It is a powerful oxidizer, decaying into water and free oxygen. This is because the bond between the two oxygen atoms, called the peroxide bond, is unstable. Some substances which contain the peroxide bond are even explosive, like triacetonetriperoxide. Because it’s an explosive precursor, and somewhat dangerous on its own, concentrated hydrogen peroxide can be difficult to come by. The weak 3% solution found in drugstores is all that is available to DIYers, hobbyists, and other scientists outside of the mainstream chemical supply chain.

Fortunately, it is relatively trivial to increase the concentration from 3% to around 30%. There are several tutorials on the subject at YouTube (TheChemLife; zhmapper, nerdalert226) so I’m going to focus on measuring the concentration of the end product, a procedure which the videos tend to treat very qualitatively. I hope this tutorial will be informative and useful, even outside of punklabs; the process is easily generalized and density is important in many fields, including medicine and winemaking.

The concentrating procedure is pretty simple: pour about 500 mL of the 3% solution into a beaker and heat it, forcing the excess water to evaporate until there is a tenth as much liquid left (peroxide boils at 150 C, compared to 100 C for water.) There are only a couple of tricky points: the liquid must NOT boil, only steam – if it starts boiling, the peroxide will decay. Bits of dust and dirt will also cause disintegration, so the equipment must be kept very clean and free from scratches.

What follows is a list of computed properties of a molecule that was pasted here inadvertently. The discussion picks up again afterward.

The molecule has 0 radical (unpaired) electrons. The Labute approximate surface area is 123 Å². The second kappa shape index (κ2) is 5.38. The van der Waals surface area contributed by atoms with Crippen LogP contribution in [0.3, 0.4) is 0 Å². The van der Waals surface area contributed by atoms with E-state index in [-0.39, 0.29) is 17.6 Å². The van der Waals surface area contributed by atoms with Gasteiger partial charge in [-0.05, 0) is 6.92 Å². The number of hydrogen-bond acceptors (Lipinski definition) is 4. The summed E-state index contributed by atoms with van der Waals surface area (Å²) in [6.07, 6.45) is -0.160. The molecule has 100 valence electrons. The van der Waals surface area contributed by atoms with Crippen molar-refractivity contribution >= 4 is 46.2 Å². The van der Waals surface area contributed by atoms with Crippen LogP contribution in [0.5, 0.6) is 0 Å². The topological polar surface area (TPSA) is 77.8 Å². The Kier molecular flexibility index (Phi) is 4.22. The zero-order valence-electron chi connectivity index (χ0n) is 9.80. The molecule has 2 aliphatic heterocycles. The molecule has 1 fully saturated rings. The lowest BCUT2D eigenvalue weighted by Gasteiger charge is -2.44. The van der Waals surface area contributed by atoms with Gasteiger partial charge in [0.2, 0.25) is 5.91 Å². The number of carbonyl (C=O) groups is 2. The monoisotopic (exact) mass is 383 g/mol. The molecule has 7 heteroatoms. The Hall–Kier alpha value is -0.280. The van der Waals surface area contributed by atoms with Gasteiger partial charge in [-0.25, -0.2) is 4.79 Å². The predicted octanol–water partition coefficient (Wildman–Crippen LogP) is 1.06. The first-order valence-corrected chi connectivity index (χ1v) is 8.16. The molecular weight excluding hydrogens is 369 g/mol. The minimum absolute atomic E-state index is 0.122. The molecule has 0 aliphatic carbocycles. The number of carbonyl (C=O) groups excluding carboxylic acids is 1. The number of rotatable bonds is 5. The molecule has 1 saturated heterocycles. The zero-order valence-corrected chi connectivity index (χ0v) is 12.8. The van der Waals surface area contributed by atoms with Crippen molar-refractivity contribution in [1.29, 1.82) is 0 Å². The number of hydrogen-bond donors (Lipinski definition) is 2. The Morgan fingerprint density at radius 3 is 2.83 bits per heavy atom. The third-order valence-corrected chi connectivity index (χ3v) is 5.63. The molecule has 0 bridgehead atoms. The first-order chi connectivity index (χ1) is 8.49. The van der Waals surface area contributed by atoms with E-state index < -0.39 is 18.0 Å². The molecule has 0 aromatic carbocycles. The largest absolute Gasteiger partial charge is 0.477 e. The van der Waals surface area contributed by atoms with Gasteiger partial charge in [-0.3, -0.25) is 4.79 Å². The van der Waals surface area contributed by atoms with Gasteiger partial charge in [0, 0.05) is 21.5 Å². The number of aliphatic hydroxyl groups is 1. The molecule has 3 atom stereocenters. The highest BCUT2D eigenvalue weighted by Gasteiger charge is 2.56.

Okay, so after a few hours, I have about 50 mL of liquid. I drop a bit into a solution of corn starch and potassium iodide, and the mixture turns black, a positive test for oxidizers. I add a squirt to some sulfuric acid and copper wire, and the metal wire begins bubbling and the solution begins to turn blue with copper sulfate*. This reaction is faster and more vigorous than when I try it with the 3% solution, so I’ve clearly succeeded in increasing the concentration, but to what level? To answer that question, I’m going to measure the density of the solution. Continue reading

I’m revisiting some older research of mine, so that I can talk a little bit about some data visualization I did along the way. If you frequent TriZPUG or the SplatSpace, you might have seen my original presentation, but In Case You Missed It…

You might remember a while back I got interested in researching the statistical thermodynamics of poker tournaments. To briefly recap, I was treating the distribution of chips amongst players as a probability distribution, which meant that I could use the concept of entropy to describe the distribution. Entropy in thermodynamic systems is associated with how ‘spread out’ the energy is in that system: A hot cup of coffee in a cold room has low entropy while warm coffee in a warm room has high entropy. In a statistical system like a poker table, entropy measures how evenly distributed the chips are between the players. When the players start the tournament with equal amounts, the entropy is at a maximum. When one player wins all the chips, the entropy is at a minimum. Already things are interesting – entropy in this statistical system must decrease with time, in stark contrast with the second law of thermodynamics. And we haven’t even looked at what happens between those two points!